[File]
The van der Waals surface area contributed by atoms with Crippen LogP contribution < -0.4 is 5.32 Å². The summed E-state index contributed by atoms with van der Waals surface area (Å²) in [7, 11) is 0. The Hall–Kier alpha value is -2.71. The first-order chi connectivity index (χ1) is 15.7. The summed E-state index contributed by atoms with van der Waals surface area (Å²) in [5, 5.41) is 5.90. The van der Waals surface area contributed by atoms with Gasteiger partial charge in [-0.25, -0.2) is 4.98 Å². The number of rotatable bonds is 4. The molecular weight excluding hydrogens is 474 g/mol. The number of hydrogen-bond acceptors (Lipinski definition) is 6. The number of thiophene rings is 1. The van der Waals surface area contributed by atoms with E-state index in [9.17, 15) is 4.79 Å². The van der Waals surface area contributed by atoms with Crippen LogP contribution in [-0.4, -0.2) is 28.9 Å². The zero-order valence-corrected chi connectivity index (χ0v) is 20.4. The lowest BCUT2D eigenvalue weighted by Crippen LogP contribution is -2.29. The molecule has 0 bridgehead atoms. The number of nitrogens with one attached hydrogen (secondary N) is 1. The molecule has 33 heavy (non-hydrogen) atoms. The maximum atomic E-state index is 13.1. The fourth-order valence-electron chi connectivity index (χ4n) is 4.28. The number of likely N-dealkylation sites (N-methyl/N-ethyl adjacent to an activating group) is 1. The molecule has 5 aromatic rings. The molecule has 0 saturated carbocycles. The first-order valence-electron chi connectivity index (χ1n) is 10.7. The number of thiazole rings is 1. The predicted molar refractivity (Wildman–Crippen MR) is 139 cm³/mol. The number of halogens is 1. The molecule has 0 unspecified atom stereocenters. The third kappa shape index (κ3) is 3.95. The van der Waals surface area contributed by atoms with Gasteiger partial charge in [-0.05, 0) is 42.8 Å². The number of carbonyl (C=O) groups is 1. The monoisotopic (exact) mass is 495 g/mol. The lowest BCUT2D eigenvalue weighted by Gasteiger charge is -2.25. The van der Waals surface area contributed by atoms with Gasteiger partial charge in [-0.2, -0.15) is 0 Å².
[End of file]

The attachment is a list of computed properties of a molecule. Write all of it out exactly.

The van der Waals surface area contributed by atoms with Crippen LogP contribution < -0.4 is 5.32 Å². The summed E-state index contributed by atoms with van der Waals surface area (Å²) in [7, 11) is 0. The Hall–Kier alpha value is -2.71. The first-order chi connectivity index (χ1) is 15.7. The summed E-state index contributed by atoms with van der Waals surface area (Å²) in [5, 5.41) is 5.90. The van der Waals surface area contributed by atoms with Gasteiger partial charge in [-0.25, -0.2) is 4.98 Å². The number of rotatable bonds is 4. The molecular weight excluding hydrogens is 474 g/mol. The number of hydrogen-bond acceptors (Lipinski definition) is 6. The number of thiophene rings is 1. The van der Waals surface area contributed by atoms with E-state index in [9.17, 15) is 4.79 Å². The van der Waals surface area contributed by atoms with Crippen LogP contribution in [-0.4, -0.2) is 28.9 Å². The zero-order valence-corrected chi connectivity index (χ0v) is 20.4. The lowest BCUT2D eigenvalue weighted by Crippen LogP contribution is -2.29. The molecule has 0 bridgehead atoms. The number of nitrogens with one attached hydrogen (secondary N) is 1. The molecule has 33 heavy (non-hydrogen) atoms. The maximum atomic E-state index is 13.1. The fourth-order valence-electron chi connectivity index (χ4n) is 4.28. The number of likely N-dealkylation sites (N-methyl/N-ethyl adjacent to an activating group) is 1. The molecule has 5 aromatic rings. The molecule has 0 saturated carbocycles. The first-order valence-electron chi connectivity index (χ1n) is 10.7. The number of thiazole rings is 1. The predicted molar refractivity (Wildman–Crippen MR) is 139 cm³/mol. The number of halogens is 1. The molecule has 0 unspecified atom stereocenters. The third kappa shape index (κ3) is 3.95. The van der Waals surface area contributed by atoms with Gasteiger partial charge in [-0.05, 0) is 42.8 Å². The number of carbonyl (C=O) groups is 1. The monoisotopic (exact) mass is 495 g/mol. The lowest BCUT2D eigenvalue weighted by Gasteiger charge is -2.25. The van der Waals surface area contributed by atoms with Gasteiger partial charge in [-0.2, -0.15) is 0 Å².